Release Date: Jan 27, 2015
Record label: Easy Sound
Genre(s): Pop/Rock, Alternative/Indie Rock
According to Ethan Miller, Howlin' Rain's founder, frontman, and only constant member, Mansion Songs is the first recording in what is conceived as a trilogy. This is not a concept recording per se; there is no set narrative, but there is a trajectory. In his own words, he "...wanted to track the journey from nothingness back to creation in musical form in a set of three albums and rock bottom was the perfect place to start from." While that reads lofty bordering on pretentious, these eight songs -- recorded with a revolving cast of musicians (most prominently Meg Baird in a variety of roles, including drummer and backing vocalist) and co-producer Eric Bauer -- are anything but.
Head here to submit your own review of this album. Ethan Miller's had a pretty tough time of it lately, following the release of The Russian Wilds things have been a little rough for Howlin' Rain. If you've heard this before feel free to skip ahead but if not, pick up a seat. Recently, Howlin' Rain became a one man band, left their record label and had no obvious path.
Howlin Rain's Mansion Songs opens with unabashed, chilling a cappella vocals courtesy of frontman Ethan Miller. It's pitchy and raw, yet self-assured and poetic: “Your head goes up like a cheap cigar as you crawl the ghetto alleys and the skid row bars,” he sings on “Big Red Moon. ” The band comes in with sudden authority, highlighted by fuzzy slide guitar and a rhythm section filled with the swampy flavors of Creedence Clearwater Revival.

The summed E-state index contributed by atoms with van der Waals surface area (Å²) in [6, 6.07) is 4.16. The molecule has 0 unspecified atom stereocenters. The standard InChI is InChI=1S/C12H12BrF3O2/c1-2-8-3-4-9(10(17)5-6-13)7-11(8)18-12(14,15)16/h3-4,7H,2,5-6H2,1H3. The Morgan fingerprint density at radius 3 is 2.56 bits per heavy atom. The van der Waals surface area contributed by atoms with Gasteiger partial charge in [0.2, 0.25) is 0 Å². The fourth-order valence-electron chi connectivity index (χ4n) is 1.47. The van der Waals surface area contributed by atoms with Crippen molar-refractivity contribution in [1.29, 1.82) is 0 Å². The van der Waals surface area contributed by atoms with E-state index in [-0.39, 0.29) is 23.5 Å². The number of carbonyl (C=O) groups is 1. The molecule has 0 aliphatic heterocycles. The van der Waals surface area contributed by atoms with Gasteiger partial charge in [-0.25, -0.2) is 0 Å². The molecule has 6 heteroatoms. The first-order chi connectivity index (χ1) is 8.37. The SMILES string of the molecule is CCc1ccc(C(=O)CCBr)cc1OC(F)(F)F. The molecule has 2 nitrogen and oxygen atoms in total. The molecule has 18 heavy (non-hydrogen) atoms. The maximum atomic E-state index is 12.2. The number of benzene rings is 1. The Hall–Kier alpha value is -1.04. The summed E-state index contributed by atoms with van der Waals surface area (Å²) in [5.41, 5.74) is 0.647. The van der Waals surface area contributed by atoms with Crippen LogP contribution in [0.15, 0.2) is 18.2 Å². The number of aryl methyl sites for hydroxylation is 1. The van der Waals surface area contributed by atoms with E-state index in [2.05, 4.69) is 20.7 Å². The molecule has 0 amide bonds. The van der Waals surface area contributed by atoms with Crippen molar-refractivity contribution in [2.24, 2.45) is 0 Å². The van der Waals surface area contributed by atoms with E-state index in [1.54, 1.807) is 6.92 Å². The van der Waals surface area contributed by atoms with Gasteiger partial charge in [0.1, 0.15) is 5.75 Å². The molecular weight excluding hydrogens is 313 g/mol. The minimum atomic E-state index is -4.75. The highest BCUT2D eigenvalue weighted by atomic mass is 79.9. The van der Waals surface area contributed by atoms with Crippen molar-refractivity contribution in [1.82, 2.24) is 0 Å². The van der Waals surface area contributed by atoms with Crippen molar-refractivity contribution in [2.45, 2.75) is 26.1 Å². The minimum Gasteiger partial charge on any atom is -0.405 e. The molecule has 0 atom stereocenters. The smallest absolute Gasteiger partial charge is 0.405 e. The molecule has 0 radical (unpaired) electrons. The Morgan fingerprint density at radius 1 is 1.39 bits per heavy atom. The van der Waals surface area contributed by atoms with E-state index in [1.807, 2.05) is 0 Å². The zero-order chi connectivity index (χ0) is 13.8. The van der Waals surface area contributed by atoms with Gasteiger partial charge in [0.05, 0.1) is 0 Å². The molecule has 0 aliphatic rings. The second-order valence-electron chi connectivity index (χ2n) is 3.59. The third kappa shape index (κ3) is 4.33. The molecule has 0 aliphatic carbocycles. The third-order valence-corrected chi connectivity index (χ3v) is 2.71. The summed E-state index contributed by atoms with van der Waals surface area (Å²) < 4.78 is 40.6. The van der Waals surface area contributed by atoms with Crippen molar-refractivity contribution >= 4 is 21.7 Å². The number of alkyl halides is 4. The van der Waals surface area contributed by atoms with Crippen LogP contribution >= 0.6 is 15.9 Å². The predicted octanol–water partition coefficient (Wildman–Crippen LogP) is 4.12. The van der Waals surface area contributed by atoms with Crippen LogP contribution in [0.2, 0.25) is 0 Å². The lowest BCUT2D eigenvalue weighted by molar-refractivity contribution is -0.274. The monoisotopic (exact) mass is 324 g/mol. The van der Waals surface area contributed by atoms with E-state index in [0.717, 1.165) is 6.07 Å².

Indie rock outlet Howlin’ Rain’s latest release—and the first of a trilogy, according to frontman Ethan Miller—opens with nothing more than a little over 50 seconds of his own raw, bone-stingingly haunting vocals. A melancholy affair, Miller paints a nostalgic picture reflecting the days of roots rock gone by, imperfectly crooning “I’ve got $15 in my hand / If you gotten, we’ll be kinsmen to the stars. ” When he hits the first unabashedly excoriated “Big Red Moon”, the band kicks in, inflecting the opening track of the same name with a poignant swampy flavor reminiscent of a Creedence Clearwater Revival a-side.
To hear Ethan Miller tell it, Howlin Rain hit rock bottom after leaving American Recordings, a brief tenure that produced only one album, 2012’s non-starter The Russian Wilds, and nearly destroyed the band. The line-up dissolved, and Miller was left more or less where he started, the lone Raindrop trying to keep the band moving along. Following last year’s Live Rain, which sounded less like a tour document than an exorcism, Mansion Songs is intended to signal a rebirth: Miller worked with co-producer Eric Bauer in San Francisco, using a variety of musicians rather than a concrete band roster.